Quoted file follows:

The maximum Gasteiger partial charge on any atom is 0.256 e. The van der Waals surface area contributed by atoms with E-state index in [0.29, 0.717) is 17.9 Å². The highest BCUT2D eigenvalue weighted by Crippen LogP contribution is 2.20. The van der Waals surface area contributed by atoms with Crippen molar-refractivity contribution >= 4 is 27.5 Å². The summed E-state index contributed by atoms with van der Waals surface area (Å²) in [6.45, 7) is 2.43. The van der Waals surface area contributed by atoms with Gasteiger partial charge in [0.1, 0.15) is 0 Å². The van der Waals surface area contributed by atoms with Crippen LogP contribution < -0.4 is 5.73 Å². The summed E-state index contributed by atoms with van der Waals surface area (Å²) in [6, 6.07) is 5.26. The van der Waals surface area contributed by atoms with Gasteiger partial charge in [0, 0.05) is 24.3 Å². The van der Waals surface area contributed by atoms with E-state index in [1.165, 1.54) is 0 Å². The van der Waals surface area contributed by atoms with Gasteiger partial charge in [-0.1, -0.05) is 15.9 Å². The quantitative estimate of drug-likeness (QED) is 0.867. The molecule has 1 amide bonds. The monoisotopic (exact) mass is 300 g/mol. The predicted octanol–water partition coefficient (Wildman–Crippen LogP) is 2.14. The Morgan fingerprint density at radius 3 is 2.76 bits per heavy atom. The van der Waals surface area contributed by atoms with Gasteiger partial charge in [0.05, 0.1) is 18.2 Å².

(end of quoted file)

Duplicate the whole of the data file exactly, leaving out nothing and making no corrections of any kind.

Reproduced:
The maximum Gasteiger partial charge on any atom is 0.256 e. The van der Waals surface area contributed by atoms with E-state index in [0.29, 0.717) is 17.9 Å². The highest BCUT2D eigenvalue weighted by Crippen LogP contribution is 2.20. The van der Waals surface area contributed by atoms with Crippen molar-refractivity contribution >= 4 is 27.5 Å². The summed E-state index contributed by atoms with van der Waals surface area (Å²) in [6.45, 7) is 2.43. The van der Waals surface area contributed by atoms with Gasteiger partial charge in [0.1, 0.15) is 0 Å². The van der Waals surface area contributed by atoms with Crippen LogP contribution < -0.4 is 5.73 Å². The summed E-state index contributed by atoms with van der Waals surface area (Å²) in [6, 6.07) is 5.26. The van der Waals surface area contributed by atoms with Gasteiger partial charge in [0, 0.05) is 24.3 Å². The van der Waals surface area contributed by atoms with E-state index in [1.165, 1.54) is 0 Å². The van der Waals surface area contributed by atoms with Gasteiger partial charge in [-0.1, -0.05) is 15.9 Å². The quantitative estimate of drug-likeness (QED) is 0.867. The molecule has 1 amide bonds. The monoisotopic (exact) mass is 300 g/mol. The predicted octanol–water partition coefficient (Wildman–Crippen LogP) is 2.14. The Morgan fingerprint density at radius 3 is 2.76 bits per heavy atom. The van der Waals surface area contributed by atoms with Gasteiger partial charge in [0.05, 0.1) is 18.2 Å².